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Thread: Looking for a Sporter Stock (wood) for my 1917 Enfield 30 06. HELP

  1. #1
    Join Date
    Oct 2009
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    Default Looking for a Sporter Stock (wood) for my 1917 Enfield 30 06. HELP

    Hello to all experts. I came into possession a year or two ago of a beautiful 1917 rifle that had turned into a sporter. It was in need of a lot of love. After loving it up it turned into a tack driver.

    My problem, the first wood stock split back at the bolt extractor. My brother replaced it with a synthetic stock. It split again in the same location.
    --Has anyone else had this issue, and do you have recommendations?
    (We are going under the assumption of worn tabs allowing the bolt arm to travel far enough back to strike the stock and set up a sympathetic crack. Dremeling the stock for a greater indent is our current concept.)
    My problem with this is that no play is felt on the bolt arm.

    --Second question is : Does anyone know if the ENFIELD NO4 MK1 MK2 MK5 303 MONTE CARLO RIFLE GUN STOCK will fit the US M-1917 30 06?

  2. #2
    Join Date
    Aug 2009
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    432

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    A stock for a No4 Enfield will not fit a M1917 Enfield rifle. Check ebay for a M1917 sporter stock. Are you missing the stock bushings for the trigger guard screws?

    You might ask this same question about cracked stocks on the M1917 forum here on CSP.

  3. #3
    Join Date
    Sep 2009
    Location
    London, Ontario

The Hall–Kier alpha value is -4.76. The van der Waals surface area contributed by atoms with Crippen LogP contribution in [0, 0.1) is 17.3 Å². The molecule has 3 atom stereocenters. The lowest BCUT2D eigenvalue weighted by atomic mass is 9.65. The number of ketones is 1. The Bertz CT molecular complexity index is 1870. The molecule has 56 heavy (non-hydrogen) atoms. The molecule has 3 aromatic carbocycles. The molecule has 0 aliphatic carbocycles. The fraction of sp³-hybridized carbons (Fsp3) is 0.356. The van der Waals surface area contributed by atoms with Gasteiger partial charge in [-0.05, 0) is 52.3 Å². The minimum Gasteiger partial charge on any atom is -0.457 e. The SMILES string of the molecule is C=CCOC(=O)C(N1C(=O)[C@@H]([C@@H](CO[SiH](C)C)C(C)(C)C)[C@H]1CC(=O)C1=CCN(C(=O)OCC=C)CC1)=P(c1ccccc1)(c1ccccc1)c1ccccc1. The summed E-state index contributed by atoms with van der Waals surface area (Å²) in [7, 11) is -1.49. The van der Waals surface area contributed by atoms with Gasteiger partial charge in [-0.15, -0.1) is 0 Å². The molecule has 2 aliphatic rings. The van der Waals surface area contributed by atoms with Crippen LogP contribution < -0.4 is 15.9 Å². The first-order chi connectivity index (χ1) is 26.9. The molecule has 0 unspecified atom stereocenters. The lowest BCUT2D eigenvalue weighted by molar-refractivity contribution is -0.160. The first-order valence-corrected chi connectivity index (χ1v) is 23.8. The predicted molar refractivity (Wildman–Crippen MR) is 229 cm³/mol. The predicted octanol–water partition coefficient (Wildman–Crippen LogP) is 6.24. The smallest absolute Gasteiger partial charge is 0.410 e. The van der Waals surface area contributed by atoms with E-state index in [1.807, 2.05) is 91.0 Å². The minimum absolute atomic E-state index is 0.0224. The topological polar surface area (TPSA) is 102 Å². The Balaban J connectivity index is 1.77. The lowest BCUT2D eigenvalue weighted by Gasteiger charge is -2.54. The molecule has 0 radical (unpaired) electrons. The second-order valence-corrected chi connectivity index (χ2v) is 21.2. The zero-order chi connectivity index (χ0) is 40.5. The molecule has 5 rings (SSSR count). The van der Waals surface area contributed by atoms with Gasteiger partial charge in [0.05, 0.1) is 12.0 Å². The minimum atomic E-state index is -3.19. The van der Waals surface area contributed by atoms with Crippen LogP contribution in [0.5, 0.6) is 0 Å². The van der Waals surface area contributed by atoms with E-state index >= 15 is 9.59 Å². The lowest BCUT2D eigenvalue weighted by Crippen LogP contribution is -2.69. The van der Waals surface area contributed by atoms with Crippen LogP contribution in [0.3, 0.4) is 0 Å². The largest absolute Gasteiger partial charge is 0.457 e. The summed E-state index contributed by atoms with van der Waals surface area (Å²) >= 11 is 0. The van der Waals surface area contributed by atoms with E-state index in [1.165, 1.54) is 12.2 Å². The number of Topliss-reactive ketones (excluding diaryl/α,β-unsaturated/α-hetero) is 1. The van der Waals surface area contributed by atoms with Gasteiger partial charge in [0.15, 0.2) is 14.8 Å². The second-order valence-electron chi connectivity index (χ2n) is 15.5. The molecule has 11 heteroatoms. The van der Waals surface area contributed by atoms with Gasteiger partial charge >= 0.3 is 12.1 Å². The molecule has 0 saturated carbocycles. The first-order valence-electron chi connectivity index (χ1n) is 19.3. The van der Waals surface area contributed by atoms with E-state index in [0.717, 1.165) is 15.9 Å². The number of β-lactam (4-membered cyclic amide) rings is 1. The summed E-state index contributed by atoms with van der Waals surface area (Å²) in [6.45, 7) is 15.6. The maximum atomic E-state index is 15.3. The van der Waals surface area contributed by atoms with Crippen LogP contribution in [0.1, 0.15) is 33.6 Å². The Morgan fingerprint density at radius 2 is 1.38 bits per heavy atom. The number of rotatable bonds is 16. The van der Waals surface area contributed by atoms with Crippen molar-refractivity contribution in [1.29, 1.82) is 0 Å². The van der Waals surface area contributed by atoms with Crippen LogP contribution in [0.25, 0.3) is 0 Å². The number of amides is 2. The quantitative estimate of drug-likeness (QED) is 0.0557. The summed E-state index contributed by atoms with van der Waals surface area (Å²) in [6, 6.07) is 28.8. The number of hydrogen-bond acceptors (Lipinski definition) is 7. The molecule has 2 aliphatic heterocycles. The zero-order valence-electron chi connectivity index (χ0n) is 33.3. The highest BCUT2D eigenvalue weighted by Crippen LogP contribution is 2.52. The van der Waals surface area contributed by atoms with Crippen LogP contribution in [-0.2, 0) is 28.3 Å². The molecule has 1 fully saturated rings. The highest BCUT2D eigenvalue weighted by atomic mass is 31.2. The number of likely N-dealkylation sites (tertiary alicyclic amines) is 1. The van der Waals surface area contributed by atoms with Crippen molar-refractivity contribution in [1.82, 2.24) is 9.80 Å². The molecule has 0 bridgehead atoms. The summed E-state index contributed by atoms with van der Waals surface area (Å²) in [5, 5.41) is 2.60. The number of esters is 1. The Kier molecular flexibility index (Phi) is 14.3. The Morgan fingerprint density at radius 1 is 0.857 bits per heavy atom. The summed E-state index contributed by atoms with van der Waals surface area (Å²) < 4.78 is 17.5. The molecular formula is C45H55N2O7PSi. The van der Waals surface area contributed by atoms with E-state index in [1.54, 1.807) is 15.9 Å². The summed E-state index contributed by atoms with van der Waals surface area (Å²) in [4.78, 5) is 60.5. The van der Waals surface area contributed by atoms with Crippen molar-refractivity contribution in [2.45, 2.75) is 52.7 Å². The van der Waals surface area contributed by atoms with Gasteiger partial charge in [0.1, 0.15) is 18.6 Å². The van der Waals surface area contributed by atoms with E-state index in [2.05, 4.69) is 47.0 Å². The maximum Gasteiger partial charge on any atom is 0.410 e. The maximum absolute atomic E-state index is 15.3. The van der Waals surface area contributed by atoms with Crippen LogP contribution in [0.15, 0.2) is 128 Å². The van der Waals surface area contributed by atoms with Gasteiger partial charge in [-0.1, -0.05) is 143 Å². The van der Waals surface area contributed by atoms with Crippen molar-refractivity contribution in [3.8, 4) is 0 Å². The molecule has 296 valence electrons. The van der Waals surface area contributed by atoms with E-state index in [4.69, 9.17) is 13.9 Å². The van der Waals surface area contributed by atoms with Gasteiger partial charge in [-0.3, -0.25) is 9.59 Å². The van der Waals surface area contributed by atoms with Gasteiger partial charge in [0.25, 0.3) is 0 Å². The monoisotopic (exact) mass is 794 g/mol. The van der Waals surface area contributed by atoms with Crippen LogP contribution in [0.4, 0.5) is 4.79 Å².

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    Go here. Down near the bottom. Not terribly expensive either. $130 for a semi-finished laminated stock. http://www.gun-parts.com/militarystocks/
    Boyd's has semi-inletted walnut stocks too. $79. http://www.boydsgunstocks.com/RIA-EN...-p/300-215.htm
    "...Dremeling the stock..." Leave the rotary tool on the shelf and glass bed it.
    Spelling and grammar count!

  4. #4
    Join Date
    Oct 2009
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    Thank you to everyone for the replies. A special thank you to Sunray as your idea was a real winner.

  5. #5
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    Sep 2009
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    Take care to be sure that your don't get a stock made for an altered trigger guard. These were fairly common 30-40 years ago and are a way to straighten the "stepped" trigger guard and give the rifle a smoother line underneath the stock. I don't know if Boyd's stocks are made for this kind of modification.

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